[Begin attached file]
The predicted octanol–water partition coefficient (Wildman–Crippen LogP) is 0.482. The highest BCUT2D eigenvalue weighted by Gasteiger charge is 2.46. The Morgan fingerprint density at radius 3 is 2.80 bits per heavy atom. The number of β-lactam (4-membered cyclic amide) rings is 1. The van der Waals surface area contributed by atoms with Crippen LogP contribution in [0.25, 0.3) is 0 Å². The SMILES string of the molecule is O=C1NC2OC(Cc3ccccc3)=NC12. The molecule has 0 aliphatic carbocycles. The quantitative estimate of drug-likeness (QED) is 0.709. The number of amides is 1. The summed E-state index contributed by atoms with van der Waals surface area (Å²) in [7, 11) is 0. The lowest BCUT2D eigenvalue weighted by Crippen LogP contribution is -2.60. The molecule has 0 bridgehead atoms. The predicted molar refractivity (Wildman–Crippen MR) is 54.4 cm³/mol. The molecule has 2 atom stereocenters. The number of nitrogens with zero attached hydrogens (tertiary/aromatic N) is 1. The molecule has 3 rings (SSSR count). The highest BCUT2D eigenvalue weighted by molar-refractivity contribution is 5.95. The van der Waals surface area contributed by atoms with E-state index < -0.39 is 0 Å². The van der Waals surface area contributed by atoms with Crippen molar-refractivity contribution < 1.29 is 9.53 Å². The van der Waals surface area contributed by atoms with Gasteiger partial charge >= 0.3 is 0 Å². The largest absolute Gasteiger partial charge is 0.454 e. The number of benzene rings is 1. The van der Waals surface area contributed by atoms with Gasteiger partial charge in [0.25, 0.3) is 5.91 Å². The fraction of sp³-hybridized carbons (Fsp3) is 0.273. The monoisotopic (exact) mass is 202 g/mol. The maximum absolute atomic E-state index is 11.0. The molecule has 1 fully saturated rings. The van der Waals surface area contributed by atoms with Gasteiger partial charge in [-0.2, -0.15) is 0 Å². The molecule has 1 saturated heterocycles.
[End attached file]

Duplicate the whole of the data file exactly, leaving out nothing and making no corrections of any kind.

The predicted octanol–water partition coefficient (Wildman–Crippen LogP) is 0.482. The highest BCUT2D eigenvalue weighted by Gasteiger charge is 2.46. The Morgan fingerprint density at radius 3 is 2.80 bits per heavy atom. The number of β-lactam (4-membered cyclic amide) rings is 1. The van der Waals surface area contributed by atoms with Crippen LogP contribution in [0.25, 0.3) is 0 Å². The SMILES string of the molecule is O=C1NC2OC(Cc3ccccc3)=NC12. The molecule has 0 aliphatic carbocycles. The quantitative estimate of drug-likeness (QED) is 0.709. The number of amides is 1. The summed E-state index contributed by atoms with van der Waals surface area (Å²) in [7, 11) is 0. The lowest BCUT2D eigenvalue weighted by Crippen LogP contribution is -2.60. The molecule has 0 bridgehead atoms. The predicted molar refractivity (Wildman–Crippen MR) is 54.4 cm³/mol. The molecule has 2 atom stereocenters. The number of nitrogens with zero attached hydrogens (tertiary/aromatic N) is 1. The molecule has 3 rings (SSSR count). The highest BCUT2D eigenvalue weighted by molar-refractivity contribution is 5.95. The van der Waals surface area contributed by atoms with E-state index < -0.39 is 0 Å². The van der Waals surface area contributed by atoms with Crippen molar-refractivity contribution < 1.29 is 9.53 Å². The van der Waals surface area contributed by atoms with Gasteiger partial charge >= 0.3 is 0 Å². The largest absolute Gasteiger partial charge is 0.454 e. The number of benzene rings is 1. The van der Waals surface area contributed by atoms with Gasteiger partial charge in [0.25, 0.3) is 5.91 Å². The fraction of sp³-hybridized carbons (Fsp3) is 0.273. The monoisotopic (exact) mass is 202 g/mol. The maximum absolute atomic E-state index is 11.0. The molecule has 1 fully saturated rings. The van der Waals surface area contributed by atoms with Gasteiger partial charge in [-0.2, -0.15) is 0 Å². The molecule has 1 saturated heterocycles.